A problem plant is any plant, shrub or tree which has a negative environmental impact in a particular locality. The main negative impacts of problem plants are invasiveness i.e. the supplanting of naturally occurring species and subsequent loss of bio-diversity, and excessive water consumption. Most invasive plants are alien to the biomes in which they thrive, but some indigenous species such as Acacia nilotica can become invasive as a consequence of poor grassland management practices. Read ‘Bart the Bugman’ at the end of this page.
These are some of the Invasive Plants which have been encountered, recorded and photographed along the river banks since the third day of the walk.
Black Wattle – Acacia mearnsii
American Bramble –Rubus cunefolius
Black Jacks – Bidens bipinnata
Morning Glory – Ipomoea purpurea
unidentified thorny thing
unidentified, but looks nasty
Camphor Trees – Cinnamomum camphora
Bug Weed – Solanum mauritianum
Parrafin Weed – Chromaleana odorata
amadumbe – Colocasia esculenta
Water Hyacinth – Eichhornia crassipes
Mexican Sunflowers – Tithonia diversilolia
We asked Bart the Bugman to tell us a little more about the problem weeds in Inanda dam.
“The two major problems are water hyacinth and water lettuce (Hyacinth is the biggest aquatic problem weed in the world and both species double their area in ten days) All aquatic plants play a good role because they absorb nutrients. The problem weeds are exacerbated by excess nutrients. Given the high nutrient loads, if we just leave these weeds in the dam, they will take over. We need to remove it out of the system. Unfortunately we have found that harvesting it for compost is not economically viable.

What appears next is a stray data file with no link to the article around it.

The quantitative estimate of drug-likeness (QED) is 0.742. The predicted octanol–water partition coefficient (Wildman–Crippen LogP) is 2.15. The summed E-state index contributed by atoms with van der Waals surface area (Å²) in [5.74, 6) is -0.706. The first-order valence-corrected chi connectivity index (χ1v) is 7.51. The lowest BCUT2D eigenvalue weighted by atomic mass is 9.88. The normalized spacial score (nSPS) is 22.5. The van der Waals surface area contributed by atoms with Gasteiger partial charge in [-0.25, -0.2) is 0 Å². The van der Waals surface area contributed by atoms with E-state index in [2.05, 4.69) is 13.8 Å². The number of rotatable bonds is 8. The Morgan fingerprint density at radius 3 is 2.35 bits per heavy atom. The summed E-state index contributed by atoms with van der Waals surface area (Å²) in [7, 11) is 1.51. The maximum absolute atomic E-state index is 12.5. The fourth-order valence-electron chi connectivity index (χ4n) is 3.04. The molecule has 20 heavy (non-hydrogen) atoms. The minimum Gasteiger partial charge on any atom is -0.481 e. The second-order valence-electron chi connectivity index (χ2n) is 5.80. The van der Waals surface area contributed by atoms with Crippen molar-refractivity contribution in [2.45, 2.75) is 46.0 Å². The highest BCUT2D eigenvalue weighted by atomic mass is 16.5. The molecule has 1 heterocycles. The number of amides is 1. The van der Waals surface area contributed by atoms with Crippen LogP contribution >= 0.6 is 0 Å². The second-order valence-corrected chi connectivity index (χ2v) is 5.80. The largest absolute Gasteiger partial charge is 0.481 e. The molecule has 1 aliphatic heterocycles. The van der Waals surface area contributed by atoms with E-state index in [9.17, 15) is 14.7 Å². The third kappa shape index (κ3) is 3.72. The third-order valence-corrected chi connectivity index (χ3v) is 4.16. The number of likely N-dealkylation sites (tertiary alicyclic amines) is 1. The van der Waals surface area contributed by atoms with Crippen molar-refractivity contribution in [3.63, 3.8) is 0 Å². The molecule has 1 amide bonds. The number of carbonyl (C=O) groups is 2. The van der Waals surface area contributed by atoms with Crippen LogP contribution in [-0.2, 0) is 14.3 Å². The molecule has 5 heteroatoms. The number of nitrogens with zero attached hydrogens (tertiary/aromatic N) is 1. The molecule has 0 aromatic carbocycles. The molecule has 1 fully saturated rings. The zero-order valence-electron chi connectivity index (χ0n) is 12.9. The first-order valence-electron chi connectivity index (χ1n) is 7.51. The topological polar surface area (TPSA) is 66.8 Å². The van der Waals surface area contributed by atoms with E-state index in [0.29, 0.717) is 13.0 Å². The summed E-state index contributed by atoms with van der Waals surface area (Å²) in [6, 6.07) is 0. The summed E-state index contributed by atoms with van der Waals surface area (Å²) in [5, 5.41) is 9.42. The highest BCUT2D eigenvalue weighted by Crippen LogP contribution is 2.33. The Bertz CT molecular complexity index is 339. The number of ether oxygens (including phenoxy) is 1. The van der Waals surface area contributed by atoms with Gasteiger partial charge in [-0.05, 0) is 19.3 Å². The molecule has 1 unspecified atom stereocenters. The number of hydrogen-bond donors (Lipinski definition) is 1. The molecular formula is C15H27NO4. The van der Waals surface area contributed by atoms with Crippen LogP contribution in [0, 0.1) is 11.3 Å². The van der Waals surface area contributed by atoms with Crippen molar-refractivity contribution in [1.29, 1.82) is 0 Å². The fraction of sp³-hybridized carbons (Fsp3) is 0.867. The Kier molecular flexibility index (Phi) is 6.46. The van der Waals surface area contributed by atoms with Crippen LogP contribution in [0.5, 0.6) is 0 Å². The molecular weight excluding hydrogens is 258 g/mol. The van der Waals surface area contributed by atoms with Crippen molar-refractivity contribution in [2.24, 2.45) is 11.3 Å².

The bugs are extremely successful on hyacinth and water lettuce and we can control it quite quickly. For Hyacinth there is a whole suite of bugs. Eccritotarsus (a Mirid) is a little chlorophyll sucking insect with wings that breeds in the hyacinth.
The success of bio-control agents is the fast rate at which they breed. We need to be able to release them and in three months (which is the weevil life cycle) they must have multiplied a hundred fold. Then they make an impact. Then there is a midge, Orthogalumna – it seems to spread quite well down the rivers. We have had good success down below the N2. For hyacinth there is also a little moth , Niphograpta larvae that does the damage to the stems of the plant. I discovered some frass (the droppings of the larvae) and took pictures and sent it through to SASRI (South African Sugar Research Institute) I was very excited about that as we had not released it here – it could have been released in Hammarsdale where there is a dam where a lot of bio-control work is done as these moths are very mobile. The big ones that you saw on the hyacinth are called Neochetina, a hyacinth specific weevil. The Neohydronomus is a little weavel eats water lettuce. These bio-control agents are tested to ensure that they feed only on the host species. This is to ensure that there is no threat of commercial crops being devoured if the hyacinth dies back. Fortunately the bugs survive the cold and can continue their work over winter.
Other problem weeds include Parrots Feather (Myriophyllum aquaticum) as well Ludwigia and small patches of Azolla which do have bio-control agent present on them. These bugs were not introduced here but they are highly mobile and Azolla will be colonised by the bio-control agents. There is no bio-control agent for Ludwigia.
Other methods of control include spaying and mechanical removal. We spray using an integrated approach to the weeds. There is no way of eliminating these weeds, we can only try to control them. We use mechanical removal if the system is completely blocked up and the water cannot moved, with ropes and labour or with a amphibious machine called a Truxor which has a cutting bar on the front. For spraying we use a glyphosate without any wetting agents. Glyphosate is safe to use in aquatic environments but only a product called Kilomax. Taloamines, the wetting agents (found in Roundup) are what are toxic to aquatic life. Spraying Glyphosate is safe for humans but we must take precautions with not getting it into our eyes.
The bugs are bred at SASRI which has an entomology department where they study the bugs that affect sugar cane. DWA contracts SASRI to breed the bugs for both aquatic and terrestrial weeds. PPRI (Plant protection research institute) based at Cedara also have a number of Entomologists looking at bugs for controlling terrestrial weed such as bug weed, chromalaema and lantana.”
For more information on Invasive Alien Species see: http://invasives.org.za/